The White House refuses to publicly blame China for hacking the
By declining to tell the truth about China, we abandon a core tenet of cyber deterrence theory: public attribution. The administration knows this.
In April, the
So why is the administration officially staying silent? Inside Washington, two rationales have been floated. But to the 21 million Americans who had their information stolen — many of whom work in our defense and intelligence communities — one of these rationales isn’t compelling and the other is downright disturbing.
The administration’s first — and flimsiest — justification for staying silent is that attributing the attacks to China could force us to reveal our own intelligence sources and methods. This is wrong. Telling the truth about China doesn’t disclose our own capabilities. We’re not taking China to court. We don’t have to publicly file the intelligence and analysis that informs our judgments.
Instead, we could do what we did with the North Korean hack of Sony Entertainment Pictures — we simply said we had our reasons for concluding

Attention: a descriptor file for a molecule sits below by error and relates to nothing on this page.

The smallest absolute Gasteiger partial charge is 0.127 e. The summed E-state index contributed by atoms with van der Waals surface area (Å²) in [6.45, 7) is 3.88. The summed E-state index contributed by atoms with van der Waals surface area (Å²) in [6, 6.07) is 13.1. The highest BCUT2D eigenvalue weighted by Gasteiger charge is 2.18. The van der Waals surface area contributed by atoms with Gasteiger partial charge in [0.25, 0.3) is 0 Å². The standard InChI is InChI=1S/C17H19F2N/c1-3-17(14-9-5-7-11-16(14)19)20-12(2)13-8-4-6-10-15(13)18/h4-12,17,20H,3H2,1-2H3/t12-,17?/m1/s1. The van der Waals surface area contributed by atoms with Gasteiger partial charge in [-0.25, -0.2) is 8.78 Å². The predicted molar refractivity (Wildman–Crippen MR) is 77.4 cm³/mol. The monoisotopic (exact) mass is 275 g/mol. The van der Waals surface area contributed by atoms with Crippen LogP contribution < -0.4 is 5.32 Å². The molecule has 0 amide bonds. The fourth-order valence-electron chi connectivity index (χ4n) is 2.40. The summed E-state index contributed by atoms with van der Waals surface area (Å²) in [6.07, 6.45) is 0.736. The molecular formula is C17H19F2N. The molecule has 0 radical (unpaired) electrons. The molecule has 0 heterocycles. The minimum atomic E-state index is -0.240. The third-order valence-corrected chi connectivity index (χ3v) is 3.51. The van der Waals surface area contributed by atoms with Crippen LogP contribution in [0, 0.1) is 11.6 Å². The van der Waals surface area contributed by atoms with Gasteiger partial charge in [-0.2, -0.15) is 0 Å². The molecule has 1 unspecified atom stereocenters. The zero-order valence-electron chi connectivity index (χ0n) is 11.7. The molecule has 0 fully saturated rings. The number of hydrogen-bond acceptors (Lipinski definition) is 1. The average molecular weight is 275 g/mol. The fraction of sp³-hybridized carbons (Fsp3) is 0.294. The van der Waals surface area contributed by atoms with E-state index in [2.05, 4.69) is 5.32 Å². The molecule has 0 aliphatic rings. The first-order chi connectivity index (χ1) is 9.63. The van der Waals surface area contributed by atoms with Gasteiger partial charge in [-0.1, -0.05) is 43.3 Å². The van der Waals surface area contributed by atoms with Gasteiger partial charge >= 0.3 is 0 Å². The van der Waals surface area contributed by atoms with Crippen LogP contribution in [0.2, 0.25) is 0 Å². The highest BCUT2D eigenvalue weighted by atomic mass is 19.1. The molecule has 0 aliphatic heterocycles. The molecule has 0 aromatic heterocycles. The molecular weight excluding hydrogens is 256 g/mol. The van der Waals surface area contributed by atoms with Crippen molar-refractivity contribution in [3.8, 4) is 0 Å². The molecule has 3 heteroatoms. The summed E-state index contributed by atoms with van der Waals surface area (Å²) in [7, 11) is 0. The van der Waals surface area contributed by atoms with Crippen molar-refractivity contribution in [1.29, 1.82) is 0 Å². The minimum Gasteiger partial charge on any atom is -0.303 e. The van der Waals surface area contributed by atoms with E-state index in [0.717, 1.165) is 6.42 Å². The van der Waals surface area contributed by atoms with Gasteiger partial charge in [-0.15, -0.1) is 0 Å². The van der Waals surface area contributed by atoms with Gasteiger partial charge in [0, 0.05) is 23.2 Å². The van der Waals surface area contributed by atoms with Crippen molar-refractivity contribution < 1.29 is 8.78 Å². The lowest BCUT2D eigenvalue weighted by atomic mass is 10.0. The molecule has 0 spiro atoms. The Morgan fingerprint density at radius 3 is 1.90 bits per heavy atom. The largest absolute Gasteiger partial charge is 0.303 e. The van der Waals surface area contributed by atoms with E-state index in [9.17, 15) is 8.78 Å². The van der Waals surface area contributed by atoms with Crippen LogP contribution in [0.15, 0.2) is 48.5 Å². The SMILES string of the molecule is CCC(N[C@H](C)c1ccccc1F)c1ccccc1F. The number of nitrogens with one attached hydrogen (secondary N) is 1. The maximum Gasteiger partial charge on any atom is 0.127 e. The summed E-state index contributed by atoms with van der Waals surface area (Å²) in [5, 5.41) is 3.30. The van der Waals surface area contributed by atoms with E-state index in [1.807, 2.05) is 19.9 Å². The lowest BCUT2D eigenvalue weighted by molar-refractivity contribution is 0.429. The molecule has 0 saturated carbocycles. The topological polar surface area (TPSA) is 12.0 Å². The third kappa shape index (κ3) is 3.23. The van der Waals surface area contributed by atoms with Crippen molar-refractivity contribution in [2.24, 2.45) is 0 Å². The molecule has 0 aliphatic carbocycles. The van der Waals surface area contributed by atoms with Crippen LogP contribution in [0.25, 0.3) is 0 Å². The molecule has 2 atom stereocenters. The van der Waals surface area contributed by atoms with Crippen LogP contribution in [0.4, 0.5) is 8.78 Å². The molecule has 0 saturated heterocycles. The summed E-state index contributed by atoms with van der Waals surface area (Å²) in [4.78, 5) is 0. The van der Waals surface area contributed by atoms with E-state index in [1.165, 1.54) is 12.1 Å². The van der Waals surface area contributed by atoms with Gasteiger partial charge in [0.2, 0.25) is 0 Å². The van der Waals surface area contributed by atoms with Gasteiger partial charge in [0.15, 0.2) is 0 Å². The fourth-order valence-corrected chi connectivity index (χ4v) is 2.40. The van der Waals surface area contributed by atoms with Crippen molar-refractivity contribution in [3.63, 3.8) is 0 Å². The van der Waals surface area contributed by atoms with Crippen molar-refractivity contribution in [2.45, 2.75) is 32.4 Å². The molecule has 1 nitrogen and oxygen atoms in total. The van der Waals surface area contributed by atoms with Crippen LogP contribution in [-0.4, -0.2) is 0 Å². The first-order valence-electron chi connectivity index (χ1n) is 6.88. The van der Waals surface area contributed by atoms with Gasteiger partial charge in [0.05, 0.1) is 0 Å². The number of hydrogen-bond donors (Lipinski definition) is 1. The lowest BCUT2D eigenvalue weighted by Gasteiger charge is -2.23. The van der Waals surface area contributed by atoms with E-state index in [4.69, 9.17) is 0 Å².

The administration’s second, more concerning, justification for not publicly blaming the Chinese is that doing so could force the United States into taking some type of retributive action, sparking a rapid escalation between Washington and
Since 2013, the
Americans know security matters are sometimes handled in discreet ways out of the public view. Maybe the same bureaucrats who couldn’t identify the hack for more than a year are now planning an intricate and clandestine cyber response that will teach the Chinese a lesson and preclude a cyber standoff. Maybe, but there is reason to be skeptical.
Instead, many are concerned that Washington has neglected cyber security for so long that we now find ourselves in a dangerous position. We know what we need to do — aggressively deter cyber attacks — but we are unable to do so because we are too vulnerable to those very threats.
Something big has to change.
We need to do a serious scrub of our cyber threat assessments, of our defensive posture against online attacks, and of our offensive cyber doctrine. We can’t be passive anymore. We can’t sit in silence and naively hope that we’ll somehow still manage to preserve our national interests or our way of life.
Perhaps the administration has a different reason for not publicly blaming China for the OPM attack. If they did, it is in direct contradiction to their own cyber strategy. If they are silent out of duress, however, it underscores the essential point that we’ve got a lot more to worry about than just the loss of social security numbers and ruined credit scores. Our national security is at stake.